He became a tenured professor at Southern Illinois University from 1990-1998, drawn by the opportunity to mentor students and expand their horizons the same way he had been inspired by his professors early in his career.[2] After retiring from this post, he taught psychology of the black experience at San Diego State University for one class per semester, and spent time putting his stories and milestones in his life together for a memoir.[1][2]

Even the Rat was White[edit]

In 1976, Guthrie published his most famous work, Even the Rat Was White: A Historical View of Psychology, which exposed a long history of racist work in psychology used to legitimize oppression of African Americans and promote the idea of black inferiority. The 2nd Edition of the book was published in 1998, with responses to new developments in the field, such as The Bell Curve which suggested racial differences in IQ and intelligence between races.[4]

Even more crucial than the examination of racist academic work was the book's work cataloging the work and triumphs of early Black psychologists. While he studied for his master's at the University of Kentucky, one of Guthrie’s professors expressed doubts about the importance of contributions by Black psychologists such as Kenneth and Mamie Clark, which inspired Guthrie to begin researching the work of Black psychologists that preceded him.[1] In Even the Rat Was White, Guthrie profiled pioneering Black psychologists and social scientists such as Francis Cecil Sumner, Kenneth and Mamie Clark, Allison Davis, Inez Beverly Prosser, Herman George Canady, Oran Wendle Eagleson, and Ruth Winifred Howard, as well as mentors of Black psychologists like G. Stanley Hall at Clark University who helped create a pipeline for African Americans to earn PhDs in psychology and join university faculties.[4][5]

Legacy[edit]

In the spring of 2001, Guthrie became the first African-American to have his papers included in the National Archives of American Psychology in Akron, OH. The archive's director, David Baker, PhD, said about Guthrie: "We know almost nothing about the development of psychology at historically black colleges and universities, and only Bob Guthrie's work examines this in detail." Regarding Even the Rat Was White, he stated that the book is "an excellent piece of historiography that offers a good, hard look at racism in the development of psychology," and that without it, many of the profiled Black psychologists might have been forgotten. The American Psychological Association described Guthrie as "one of the most influential and multifaceted African-American scholars of the century."[2]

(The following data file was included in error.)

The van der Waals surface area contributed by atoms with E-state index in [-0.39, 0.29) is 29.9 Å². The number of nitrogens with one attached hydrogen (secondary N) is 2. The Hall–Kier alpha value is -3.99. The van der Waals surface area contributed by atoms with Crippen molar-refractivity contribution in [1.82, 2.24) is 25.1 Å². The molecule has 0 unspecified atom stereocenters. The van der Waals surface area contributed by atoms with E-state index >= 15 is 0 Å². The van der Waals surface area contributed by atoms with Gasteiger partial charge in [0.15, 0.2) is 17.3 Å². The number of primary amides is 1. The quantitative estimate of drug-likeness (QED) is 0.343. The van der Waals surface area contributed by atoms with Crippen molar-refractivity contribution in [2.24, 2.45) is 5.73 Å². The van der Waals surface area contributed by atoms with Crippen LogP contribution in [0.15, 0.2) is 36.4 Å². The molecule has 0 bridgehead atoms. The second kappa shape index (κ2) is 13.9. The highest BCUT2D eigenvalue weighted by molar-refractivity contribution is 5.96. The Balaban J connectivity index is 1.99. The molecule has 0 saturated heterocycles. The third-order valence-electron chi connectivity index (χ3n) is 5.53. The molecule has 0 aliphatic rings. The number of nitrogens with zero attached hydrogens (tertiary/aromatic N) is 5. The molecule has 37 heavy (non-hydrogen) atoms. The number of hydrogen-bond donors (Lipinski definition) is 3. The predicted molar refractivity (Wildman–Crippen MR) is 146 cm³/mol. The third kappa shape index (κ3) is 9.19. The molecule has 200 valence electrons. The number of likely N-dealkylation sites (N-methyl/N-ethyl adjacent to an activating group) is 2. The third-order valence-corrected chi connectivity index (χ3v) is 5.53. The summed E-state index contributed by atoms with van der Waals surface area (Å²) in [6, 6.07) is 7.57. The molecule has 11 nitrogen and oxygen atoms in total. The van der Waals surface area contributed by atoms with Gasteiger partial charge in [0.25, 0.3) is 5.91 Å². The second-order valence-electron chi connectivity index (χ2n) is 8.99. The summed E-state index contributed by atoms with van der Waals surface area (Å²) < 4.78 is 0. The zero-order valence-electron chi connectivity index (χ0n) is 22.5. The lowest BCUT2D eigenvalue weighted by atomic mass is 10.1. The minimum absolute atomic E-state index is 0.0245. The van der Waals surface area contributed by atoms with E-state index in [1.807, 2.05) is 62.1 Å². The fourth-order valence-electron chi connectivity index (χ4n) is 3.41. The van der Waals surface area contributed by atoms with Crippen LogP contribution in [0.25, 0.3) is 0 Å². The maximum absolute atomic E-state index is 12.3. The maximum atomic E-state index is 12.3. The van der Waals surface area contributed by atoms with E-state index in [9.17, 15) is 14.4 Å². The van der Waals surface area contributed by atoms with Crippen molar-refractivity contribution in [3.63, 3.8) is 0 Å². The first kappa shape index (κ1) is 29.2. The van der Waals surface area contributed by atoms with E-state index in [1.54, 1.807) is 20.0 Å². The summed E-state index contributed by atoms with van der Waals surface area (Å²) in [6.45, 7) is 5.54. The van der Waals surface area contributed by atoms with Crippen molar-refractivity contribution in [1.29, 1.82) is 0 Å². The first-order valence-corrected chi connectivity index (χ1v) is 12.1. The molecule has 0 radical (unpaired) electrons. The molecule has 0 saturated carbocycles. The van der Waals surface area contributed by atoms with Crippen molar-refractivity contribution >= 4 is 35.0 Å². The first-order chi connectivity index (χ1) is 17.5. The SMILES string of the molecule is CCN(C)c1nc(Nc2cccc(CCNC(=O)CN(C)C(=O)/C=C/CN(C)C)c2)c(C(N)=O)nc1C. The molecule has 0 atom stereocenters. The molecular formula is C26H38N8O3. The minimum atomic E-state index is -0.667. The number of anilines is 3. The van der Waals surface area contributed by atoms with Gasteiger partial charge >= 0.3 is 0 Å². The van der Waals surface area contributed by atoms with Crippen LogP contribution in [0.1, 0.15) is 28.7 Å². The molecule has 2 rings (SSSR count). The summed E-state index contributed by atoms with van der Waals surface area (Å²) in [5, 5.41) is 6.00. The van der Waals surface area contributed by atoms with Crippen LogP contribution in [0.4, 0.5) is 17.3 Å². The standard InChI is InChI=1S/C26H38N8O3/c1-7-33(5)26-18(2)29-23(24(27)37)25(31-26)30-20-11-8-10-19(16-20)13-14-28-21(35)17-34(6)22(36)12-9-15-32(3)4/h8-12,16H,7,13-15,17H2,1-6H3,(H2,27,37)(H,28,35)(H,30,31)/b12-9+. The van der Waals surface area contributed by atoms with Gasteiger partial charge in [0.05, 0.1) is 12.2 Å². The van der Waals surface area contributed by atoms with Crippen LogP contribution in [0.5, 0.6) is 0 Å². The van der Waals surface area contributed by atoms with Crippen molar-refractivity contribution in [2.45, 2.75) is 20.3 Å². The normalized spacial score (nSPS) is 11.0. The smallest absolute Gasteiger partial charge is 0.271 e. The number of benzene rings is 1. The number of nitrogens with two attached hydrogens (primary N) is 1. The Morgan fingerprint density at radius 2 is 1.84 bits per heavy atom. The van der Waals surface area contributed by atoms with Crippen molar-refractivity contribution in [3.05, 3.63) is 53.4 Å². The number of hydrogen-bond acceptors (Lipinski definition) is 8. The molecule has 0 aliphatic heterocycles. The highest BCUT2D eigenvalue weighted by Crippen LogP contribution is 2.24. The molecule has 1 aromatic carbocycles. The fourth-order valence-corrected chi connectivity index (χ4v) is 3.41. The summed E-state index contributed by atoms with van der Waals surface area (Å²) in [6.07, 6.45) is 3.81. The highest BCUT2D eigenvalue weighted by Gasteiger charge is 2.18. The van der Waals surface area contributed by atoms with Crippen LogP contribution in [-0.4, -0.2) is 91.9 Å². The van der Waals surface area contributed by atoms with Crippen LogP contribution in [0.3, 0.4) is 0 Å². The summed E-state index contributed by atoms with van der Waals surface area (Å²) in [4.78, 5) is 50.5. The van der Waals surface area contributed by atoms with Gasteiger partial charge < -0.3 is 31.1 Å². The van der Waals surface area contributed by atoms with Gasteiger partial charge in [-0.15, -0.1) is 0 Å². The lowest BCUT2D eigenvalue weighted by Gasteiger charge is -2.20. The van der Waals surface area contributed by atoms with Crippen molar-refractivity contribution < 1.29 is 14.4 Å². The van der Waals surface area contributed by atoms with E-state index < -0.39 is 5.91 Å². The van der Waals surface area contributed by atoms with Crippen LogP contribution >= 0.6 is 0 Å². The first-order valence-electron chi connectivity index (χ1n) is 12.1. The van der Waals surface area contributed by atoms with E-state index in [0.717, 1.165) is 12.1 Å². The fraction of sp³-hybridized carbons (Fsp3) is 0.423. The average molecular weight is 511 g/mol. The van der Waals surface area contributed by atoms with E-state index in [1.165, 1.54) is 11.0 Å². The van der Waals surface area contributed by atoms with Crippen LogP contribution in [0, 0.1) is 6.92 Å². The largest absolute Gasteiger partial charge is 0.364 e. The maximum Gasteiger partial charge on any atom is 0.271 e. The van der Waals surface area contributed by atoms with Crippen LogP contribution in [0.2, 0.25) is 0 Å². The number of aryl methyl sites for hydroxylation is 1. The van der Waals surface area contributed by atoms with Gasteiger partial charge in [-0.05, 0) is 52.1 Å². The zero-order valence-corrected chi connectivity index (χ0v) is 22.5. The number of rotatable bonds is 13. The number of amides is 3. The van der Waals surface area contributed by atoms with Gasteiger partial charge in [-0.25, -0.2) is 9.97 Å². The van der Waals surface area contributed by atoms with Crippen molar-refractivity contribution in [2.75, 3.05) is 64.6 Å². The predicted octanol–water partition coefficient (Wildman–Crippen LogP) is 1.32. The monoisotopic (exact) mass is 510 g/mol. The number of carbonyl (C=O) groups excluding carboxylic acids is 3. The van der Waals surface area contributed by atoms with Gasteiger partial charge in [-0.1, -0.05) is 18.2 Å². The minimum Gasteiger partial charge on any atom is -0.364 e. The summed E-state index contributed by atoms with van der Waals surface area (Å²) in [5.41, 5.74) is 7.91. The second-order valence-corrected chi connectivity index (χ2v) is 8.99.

In a tribute written after his passing, the American Psychological Association credited him as a valuable mentor in academia and a caring clinician, going on to say that through his work, "the possibility of a truly inclusive psychology was brought closer to realization," and that his work was key to "helping psychology to recognize its shortcomings, and in moving it toward becoming a more open, diverse, and relevant discipline for all."[5]

References[edit]

  1. ^ a b c d e f g h i Williams, Jack (November 12, 2005). "Obituary: Robert V. Guthrie, 75; noted psychology educator". The San Diego Union-Tribune. Retrieved 23 November 2013.
  2. ^ a b c d e f g h O'Connor, Eileen (November 2001). "An 'American psychologist'". American Psychological Association. Retrieved 22 November 2013.
  3. ^ a b c White, Joseph (December 14, 2004). "Bob Guthrie: the main man, an authentic brother" (PDF). American Psychological Association. Retrieved 23 November 2013.
  4. ^ a b Guthrie, Robert V. (1998). Even the Rat Was White: A Historical View of Psychology (2nd Ed.). Allyn and Bacon.
  5. ^ a b "A Tribute to Dr. Robert Val Guthrie (1930-2005)" (PDF). American Psychological Association. Retrieved 21 November 2013.